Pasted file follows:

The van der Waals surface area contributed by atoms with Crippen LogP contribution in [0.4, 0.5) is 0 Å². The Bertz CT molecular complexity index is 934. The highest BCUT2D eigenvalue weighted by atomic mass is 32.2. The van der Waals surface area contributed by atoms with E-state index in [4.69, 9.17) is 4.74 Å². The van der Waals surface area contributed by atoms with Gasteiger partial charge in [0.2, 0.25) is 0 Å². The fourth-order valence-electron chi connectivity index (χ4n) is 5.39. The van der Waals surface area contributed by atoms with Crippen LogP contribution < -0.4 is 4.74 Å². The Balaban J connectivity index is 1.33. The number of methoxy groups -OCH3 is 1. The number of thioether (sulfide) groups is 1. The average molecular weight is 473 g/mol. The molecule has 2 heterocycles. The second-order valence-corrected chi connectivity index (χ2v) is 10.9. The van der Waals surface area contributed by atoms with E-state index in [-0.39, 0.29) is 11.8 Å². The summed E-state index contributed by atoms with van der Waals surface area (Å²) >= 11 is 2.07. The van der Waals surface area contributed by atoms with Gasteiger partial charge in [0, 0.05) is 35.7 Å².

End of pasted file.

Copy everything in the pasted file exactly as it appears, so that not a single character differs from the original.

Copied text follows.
The van der Waals surface area contributed by atoms with Crippen LogP contribution in [0.4, 0.5) is 0 Å². The Bertz CT molecular complexity index is 934. The highest BCUT2D eigenvalue weighted by atomic mass is 32.2. The van der Waals surface area contributed by atoms with E-state index in [4.69, 9.17) is 4.74 Å². The van der Waals surface area contributed by atoms with Gasteiger partial charge in [0.2, 0.25) is 0 Å². The fourth-order valence-electron chi connectivity index (χ4n) is 5.39. The van der Waals surface area contributed by atoms with Crippen LogP contribution < -0.4 is 4.74 Å². The Balaban J connectivity index is 1.33. The number of methoxy groups -OCH3 is 1. The number of thioether (sulfide) groups is 1. The average molecular weight is 473 g/mol. The molecule has 2 heterocycles. The second-order valence-corrected chi connectivity index (χ2v) is 10.9. The van der Waals surface area contributed by atoms with E-state index in [-0.39, 0.29) is 11.8 Å². The summed E-state index contributed by atoms with van der Waals surface area (Å²) >= 11 is 2.07. The van der Waals surface area contributed by atoms with Gasteiger partial charge in [0, 0.05) is 35.7 Å².